(Reuters) – Silicon Valley’s Wave Computing said on Tuesday it is launching designs for two new microprocessors this year using RISC-V architecture as it sunsets its once-popular MIPS architecture.
The move adds to growing momentum for RISC-V, an open-standard instruction set architecture (ISA) and emerging rival to proprietary architecture from Britain’s Arm, the semiconductor technology firm owned by SoftBank Group.
RISC-V’s nascent but growing popularity owes much to its free and open-standard nature. It is also in focus due to its potential to help China build up its own semiconductor industry as Chinese companies developing technology based on the architecture could be shielded from US export controls.
Wave’s MIPS architecture, developed in the lab of Stanford University professor John Hennessy, the current chairman of Alphabet, is now over 35 years old.
It has fallen behind Arm’s architecture, which rules in the mobile chip world, and x86 – initially developed by Intel Corp – which dominated laptop and data center chips. After being owned by a string of companies, MIPS was bought by Wave which ended up in bankruptcy in 2020 and emerged from it early last year.
“In order for the company to continue to exist, it needed to find another way to be able to fight this ecosystem battle that it lost,” Desi Banatao, who took over as CEO of Wave after its bankruptcy, told Reuters in an interview.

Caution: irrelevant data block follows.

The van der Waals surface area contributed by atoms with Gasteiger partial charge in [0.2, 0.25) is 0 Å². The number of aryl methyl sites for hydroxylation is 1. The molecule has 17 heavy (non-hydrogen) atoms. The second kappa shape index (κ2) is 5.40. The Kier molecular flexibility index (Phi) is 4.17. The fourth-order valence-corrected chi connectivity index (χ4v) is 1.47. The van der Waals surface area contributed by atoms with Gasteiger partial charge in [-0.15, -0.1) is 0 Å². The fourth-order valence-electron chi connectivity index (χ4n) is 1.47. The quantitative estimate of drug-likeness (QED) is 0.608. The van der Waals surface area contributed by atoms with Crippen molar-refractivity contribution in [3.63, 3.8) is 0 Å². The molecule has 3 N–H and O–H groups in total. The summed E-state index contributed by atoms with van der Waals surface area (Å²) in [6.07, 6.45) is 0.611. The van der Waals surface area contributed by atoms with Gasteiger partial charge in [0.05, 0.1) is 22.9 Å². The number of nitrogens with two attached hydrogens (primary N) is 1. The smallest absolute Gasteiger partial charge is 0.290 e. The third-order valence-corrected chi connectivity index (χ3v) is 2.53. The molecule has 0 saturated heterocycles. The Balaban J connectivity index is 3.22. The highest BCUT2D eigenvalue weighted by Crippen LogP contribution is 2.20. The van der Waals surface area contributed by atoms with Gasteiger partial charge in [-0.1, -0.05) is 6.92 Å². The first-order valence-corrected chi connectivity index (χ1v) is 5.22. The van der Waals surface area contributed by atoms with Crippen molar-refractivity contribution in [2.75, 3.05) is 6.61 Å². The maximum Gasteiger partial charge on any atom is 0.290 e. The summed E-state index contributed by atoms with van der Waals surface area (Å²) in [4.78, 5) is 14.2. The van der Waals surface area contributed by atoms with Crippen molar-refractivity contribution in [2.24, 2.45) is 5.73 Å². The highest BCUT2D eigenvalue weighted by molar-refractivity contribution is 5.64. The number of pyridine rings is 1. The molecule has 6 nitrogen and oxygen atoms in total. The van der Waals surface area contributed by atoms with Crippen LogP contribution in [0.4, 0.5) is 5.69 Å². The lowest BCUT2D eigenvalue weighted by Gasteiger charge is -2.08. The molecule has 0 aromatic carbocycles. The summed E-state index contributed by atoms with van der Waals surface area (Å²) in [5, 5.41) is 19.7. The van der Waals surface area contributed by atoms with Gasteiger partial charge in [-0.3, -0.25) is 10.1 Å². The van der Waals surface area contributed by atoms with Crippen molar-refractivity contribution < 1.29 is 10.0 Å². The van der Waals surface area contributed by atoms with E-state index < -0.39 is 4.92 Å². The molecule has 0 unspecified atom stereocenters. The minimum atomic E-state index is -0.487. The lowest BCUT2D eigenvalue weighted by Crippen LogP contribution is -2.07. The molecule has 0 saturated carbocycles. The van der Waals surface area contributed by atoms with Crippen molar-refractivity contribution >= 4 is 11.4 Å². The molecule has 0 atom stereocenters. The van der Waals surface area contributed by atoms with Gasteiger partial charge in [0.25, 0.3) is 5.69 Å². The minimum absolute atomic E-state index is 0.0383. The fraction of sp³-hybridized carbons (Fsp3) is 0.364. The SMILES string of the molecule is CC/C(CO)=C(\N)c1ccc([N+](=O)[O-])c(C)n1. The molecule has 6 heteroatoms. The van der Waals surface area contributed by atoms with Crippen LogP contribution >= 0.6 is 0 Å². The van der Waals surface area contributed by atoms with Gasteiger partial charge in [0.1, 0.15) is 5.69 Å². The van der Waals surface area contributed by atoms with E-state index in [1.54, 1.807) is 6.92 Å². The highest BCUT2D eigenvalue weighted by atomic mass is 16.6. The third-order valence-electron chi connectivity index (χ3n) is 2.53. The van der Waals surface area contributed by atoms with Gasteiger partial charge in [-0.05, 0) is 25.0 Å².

He added that Wave has already inked a contract to supply one of the new processor designs to an automotive tech firm.
Sanjai Kohli, Wave’s former CEO, said the MIPS and RISC-V instruction sets are close enough that Wave was able to easily modify many of the MIPS processors it owns.
Intel has backed RISC-V, investing in the ecosystem as part of the launch of a $1 billion fund to support companies with disruptive technologies as it builds up its foundry business.
RISC-V also gained more attention after Nvidia’s bid to buy Arm heightened concern about the potential for the chipmaker to control Arm’s architecture. The bid has since failed after being rejected by regulators.
(By Jane Lanhee Lee; Reporting by Jane Lanhee Lee; Editing by Cynthia Osterman and Edwina Gibbs)